Topic 10.1: Leadership styles
In fact, it is not just different projects that require different styles; your style will, can and often should change depending on the individual or group you are engaging with.
Authoritarian leaders provide clear expectations to group members on what should be done, when it should be completed, and how it should be accomplished.
These leaders make decisions without input from group members.
Authoritarian leadership is best used in situations when there is little time for group decision-making or when the leader is the one best equipped to solve the problem or give directions.
Overuse of an authoritarian style can be construed as bossy and controlling.
Worst-case examples of this style can be seen when leaders use bullying techniques such as yelling, abusing power, or demeaning group members.
Participative leaders accept input from one or more group members when making decisions and solving problems, but the leader retains the final say when decisions are made.
Group members tend to be encouraged and motivated by this style of leadership.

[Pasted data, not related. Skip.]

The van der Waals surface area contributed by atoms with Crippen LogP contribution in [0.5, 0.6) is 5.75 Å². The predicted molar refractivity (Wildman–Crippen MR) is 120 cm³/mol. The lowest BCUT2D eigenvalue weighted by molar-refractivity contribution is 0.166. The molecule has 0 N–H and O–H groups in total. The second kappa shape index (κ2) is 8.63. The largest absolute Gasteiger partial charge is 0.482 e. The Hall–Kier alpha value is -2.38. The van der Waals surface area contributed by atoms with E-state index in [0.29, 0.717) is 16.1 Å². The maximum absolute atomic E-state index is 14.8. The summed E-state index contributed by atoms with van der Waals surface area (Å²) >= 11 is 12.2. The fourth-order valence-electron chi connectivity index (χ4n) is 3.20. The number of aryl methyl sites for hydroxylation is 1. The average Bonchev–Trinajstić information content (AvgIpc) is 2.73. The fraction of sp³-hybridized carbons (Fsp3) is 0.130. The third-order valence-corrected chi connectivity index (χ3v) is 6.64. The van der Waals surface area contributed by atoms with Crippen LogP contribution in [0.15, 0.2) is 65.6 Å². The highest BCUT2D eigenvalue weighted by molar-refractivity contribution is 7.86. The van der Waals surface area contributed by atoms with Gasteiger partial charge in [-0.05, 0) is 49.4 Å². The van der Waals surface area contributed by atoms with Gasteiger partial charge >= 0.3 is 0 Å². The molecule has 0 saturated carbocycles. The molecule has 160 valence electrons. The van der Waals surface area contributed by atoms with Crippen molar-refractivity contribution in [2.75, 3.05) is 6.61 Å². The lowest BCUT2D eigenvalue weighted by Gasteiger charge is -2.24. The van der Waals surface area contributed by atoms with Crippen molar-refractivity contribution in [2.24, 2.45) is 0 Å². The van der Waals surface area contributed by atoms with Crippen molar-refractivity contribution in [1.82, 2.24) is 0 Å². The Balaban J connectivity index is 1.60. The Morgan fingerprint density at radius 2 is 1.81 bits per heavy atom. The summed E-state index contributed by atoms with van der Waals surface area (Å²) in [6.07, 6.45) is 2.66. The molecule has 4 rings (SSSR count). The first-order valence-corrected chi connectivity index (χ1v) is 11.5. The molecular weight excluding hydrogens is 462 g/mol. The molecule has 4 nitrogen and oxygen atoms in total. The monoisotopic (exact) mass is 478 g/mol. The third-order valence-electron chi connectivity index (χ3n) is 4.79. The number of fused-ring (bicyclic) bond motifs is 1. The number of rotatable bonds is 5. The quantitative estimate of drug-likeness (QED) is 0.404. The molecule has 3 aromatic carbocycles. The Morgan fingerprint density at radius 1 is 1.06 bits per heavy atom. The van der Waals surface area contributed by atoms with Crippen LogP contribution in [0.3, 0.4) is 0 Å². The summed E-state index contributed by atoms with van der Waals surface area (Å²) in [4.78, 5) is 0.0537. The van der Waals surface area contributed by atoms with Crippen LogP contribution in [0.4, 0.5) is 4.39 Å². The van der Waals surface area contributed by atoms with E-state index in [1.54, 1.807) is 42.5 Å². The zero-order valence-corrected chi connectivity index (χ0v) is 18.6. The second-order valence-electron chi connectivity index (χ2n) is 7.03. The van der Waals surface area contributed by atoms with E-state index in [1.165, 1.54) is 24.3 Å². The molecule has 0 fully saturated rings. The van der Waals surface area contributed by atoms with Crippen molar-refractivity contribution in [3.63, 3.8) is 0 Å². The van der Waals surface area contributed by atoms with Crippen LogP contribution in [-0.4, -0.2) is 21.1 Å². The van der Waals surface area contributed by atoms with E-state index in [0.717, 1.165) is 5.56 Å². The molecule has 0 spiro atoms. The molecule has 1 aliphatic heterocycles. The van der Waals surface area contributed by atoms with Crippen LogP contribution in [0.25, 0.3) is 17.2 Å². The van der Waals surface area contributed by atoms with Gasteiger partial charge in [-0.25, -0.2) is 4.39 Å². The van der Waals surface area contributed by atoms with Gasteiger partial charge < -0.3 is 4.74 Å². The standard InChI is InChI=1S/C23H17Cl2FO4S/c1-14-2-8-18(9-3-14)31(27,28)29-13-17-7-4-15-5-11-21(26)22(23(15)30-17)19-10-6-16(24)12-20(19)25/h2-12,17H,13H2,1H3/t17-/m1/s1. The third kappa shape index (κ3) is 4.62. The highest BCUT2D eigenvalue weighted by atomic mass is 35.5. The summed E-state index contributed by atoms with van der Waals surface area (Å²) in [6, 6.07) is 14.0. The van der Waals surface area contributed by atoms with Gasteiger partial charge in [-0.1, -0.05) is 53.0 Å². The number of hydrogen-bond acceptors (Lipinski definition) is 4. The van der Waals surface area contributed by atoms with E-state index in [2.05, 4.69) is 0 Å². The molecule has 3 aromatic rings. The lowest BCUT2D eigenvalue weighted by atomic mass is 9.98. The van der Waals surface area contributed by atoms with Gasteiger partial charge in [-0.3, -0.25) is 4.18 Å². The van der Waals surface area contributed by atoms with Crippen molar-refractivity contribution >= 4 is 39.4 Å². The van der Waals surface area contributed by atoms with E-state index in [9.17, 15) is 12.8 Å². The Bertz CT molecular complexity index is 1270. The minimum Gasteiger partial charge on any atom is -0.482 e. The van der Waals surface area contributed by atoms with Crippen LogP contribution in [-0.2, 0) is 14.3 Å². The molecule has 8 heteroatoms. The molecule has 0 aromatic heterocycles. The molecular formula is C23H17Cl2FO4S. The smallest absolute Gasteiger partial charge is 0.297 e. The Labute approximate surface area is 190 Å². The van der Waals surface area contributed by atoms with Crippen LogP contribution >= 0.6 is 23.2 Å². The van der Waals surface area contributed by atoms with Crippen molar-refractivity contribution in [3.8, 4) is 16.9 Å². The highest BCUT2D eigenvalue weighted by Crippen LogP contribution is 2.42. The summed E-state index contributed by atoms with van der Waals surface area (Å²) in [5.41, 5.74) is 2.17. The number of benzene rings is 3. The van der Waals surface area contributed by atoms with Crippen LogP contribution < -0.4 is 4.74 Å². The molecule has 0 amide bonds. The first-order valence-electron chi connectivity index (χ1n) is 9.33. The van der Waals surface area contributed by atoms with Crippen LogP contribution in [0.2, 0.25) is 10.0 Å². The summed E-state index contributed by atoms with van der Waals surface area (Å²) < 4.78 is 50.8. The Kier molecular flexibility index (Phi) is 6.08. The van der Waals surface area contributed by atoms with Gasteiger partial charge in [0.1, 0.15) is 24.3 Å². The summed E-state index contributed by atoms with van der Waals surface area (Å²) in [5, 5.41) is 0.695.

This style of leadership often leads to more effective decisions, since no leader can be an expert in all areas.
Input from group members with specialised knowledge and expertise creates a more complete basis for decision-making.
Delegative leaders allow group members to make decisions.
This style is best used in situations where the leader needs to rely on qualified employees.
The leader cannot be an expert in all situations, which is why it is important to delegate certain tasks out to knowledgeable and trustworthy group members.
It is important to note, though, that successful delegation depends on the person you are assigning work to being both capable to complete the task and willing to do the same.
People who lack the necessary context, skills or enthusiasm will require a more direct management style – see the discussion of this in the previous Unit.
That said, we all naturally tend to a particular leadership style; good leaders use a mix of styles depending upon the situation.
In general, you should use an authoritarian style if a group or team member lacks knowledge about a certain procedure; you should use a participative style with group members who understand the objectives and their role in the task; and you should use a delegative style if group members know more than you do about the task.
Great leaders adapt and change their style according to the project objectives, needs of group members, and situational factors.
Now here’s a different perspective…
An orchestra conductor faces the ultimate project leadership challenge: creating perfect harmony without saying a word.
In this TED talk, Itay Talgam demonstrates the unique styles of six great 20th-century conductors, illustrating crucial lessons for all leaders.